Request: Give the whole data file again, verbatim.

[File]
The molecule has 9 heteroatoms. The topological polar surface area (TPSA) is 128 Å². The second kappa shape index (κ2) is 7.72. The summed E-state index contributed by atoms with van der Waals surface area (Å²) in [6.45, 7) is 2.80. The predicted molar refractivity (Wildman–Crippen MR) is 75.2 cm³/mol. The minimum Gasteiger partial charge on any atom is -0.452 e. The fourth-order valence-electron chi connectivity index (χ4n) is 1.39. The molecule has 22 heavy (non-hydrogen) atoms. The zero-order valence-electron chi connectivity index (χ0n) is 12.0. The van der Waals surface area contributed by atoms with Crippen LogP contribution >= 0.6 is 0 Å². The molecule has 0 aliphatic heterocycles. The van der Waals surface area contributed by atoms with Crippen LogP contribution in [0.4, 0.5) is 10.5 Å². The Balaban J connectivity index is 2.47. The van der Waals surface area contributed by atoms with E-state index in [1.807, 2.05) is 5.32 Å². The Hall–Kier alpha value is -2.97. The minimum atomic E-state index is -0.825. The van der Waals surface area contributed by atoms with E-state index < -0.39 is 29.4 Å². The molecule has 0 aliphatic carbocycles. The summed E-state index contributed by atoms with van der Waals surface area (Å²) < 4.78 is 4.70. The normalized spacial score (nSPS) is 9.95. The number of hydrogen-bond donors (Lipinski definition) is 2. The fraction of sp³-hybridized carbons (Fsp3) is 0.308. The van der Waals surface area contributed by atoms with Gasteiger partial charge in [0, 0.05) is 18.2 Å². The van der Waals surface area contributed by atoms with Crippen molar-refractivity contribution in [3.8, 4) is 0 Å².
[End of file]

The molecule has 9 heteroatoms. The topological polar surface area (TPSA) is 128 Å². The second kappa shape index (κ2) is 7.72. The summed E-state index contributed by atoms with van der Waals surface area (Å²) in [6.45, 7) is 2.80. The predicted molar refractivity (Wildman–Crippen MR) is 75.2 cm³/mol. The minimum Gasteiger partial charge on any atom is -0.452 e. The fourth-order valence-electron chi connectivity index (χ4n) is 1.39. The molecule has 22 heavy (non-hydrogen) atoms. The zero-order valence-electron chi connectivity index (χ0n) is 12.0. The van der Waals surface area contributed by atoms with Crippen LogP contribution >= 0.6 is 0 Å². The molecule has 0 aliphatic heterocycles. The van der Waals surface area contributed by atoms with Crippen LogP contribution in [0.4, 0.5) is 10.5 Å². The Balaban J connectivity index is 2.47. The van der Waals surface area contributed by atoms with E-state index in [1.807, 2.05) is 5.32 Å². The Hall–Kier alpha value is -2.97. The minimum atomic E-state index is -0.825. The van der Waals surface area contributed by atoms with E-state index < -0.39 is 29.4 Å². The molecule has 0 aliphatic carbocycles. The summed E-state index contributed by atoms with van der Waals surface area (Å²) < 4.78 is 4.70. The normalized spacial score (nSPS) is 9.95. The number of hydrogen-bond donors (Lipinski definition) is 2. The fraction of sp³-hybridized carbons (Fsp3) is 0.308. The van der Waals surface area contributed by atoms with Gasteiger partial charge in [0, 0.05) is 18.2 Å². The van der Waals surface area contributed by atoms with Crippen molar-refractivity contribution in [3.8, 4) is 0 Å².